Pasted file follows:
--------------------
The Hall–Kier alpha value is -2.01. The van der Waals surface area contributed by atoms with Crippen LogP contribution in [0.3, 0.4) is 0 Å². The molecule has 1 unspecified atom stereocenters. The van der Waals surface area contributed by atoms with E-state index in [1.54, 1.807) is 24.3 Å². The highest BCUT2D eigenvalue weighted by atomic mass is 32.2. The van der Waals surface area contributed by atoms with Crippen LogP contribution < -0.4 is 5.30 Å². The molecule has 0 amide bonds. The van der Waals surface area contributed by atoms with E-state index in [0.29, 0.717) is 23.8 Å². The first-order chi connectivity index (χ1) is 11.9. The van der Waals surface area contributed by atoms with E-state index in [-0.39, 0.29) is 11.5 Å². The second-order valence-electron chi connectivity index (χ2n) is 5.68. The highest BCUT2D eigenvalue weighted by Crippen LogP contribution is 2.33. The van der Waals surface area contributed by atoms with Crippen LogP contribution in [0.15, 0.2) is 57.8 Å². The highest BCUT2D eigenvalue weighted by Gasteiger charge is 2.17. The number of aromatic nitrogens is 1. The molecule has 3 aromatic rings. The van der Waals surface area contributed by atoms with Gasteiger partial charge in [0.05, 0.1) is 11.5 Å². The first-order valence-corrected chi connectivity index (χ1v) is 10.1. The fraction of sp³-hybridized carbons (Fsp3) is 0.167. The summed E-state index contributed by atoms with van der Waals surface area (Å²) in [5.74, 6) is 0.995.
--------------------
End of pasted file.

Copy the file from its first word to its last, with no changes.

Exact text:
The Hall–Kier alpha value is -2.01. The van der Waals surface area contributed by atoms with Crippen LogP contribution in [0.3, 0.4) is 0 Å². The molecule has 1 unspecified atom stereocenters. The van der Waals surface area contributed by atoms with E-state index in [1.54, 1.807) is 24.3 Å². The highest BCUT2D eigenvalue weighted by atomic mass is 32.2. The van der Waals surface area contributed by atoms with Crippen LogP contribution < -0.4 is 5.30 Å². The molecule has 0 amide bonds. The van der Waals surface area contributed by atoms with E-state index in [0.29, 0.717) is 23.8 Å². The first-order chi connectivity index (χ1) is 11.9. The van der Waals surface area contributed by atoms with E-state index in [-0.39, 0.29) is 11.5 Å². The second-order valence-electron chi connectivity index (χ2n) is 5.68. The highest BCUT2D eigenvalue weighted by Crippen LogP contribution is 2.33. The van der Waals surface area contributed by atoms with Crippen LogP contribution in [0.15, 0.2) is 57.8 Å². The highest BCUT2D eigenvalue weighted by Gasteiger charge is 2.17. The number of aromatic nitrogens is 1. The molecule has 3 aromatic rings. The van der Waals surface area contributed by atoms with Gasteiger partial charge in [0.05, 0.1) is 11.5 Å². The first-order valence-corrected chi connectivity index (χ1v) is 10.1. The fraction of sp³-hybridized carbons (Fsp3) is 0.167. The summed E-state index contributed by atoms with van der Waals surface area (Å²) in [5.74, 6) is 0.995.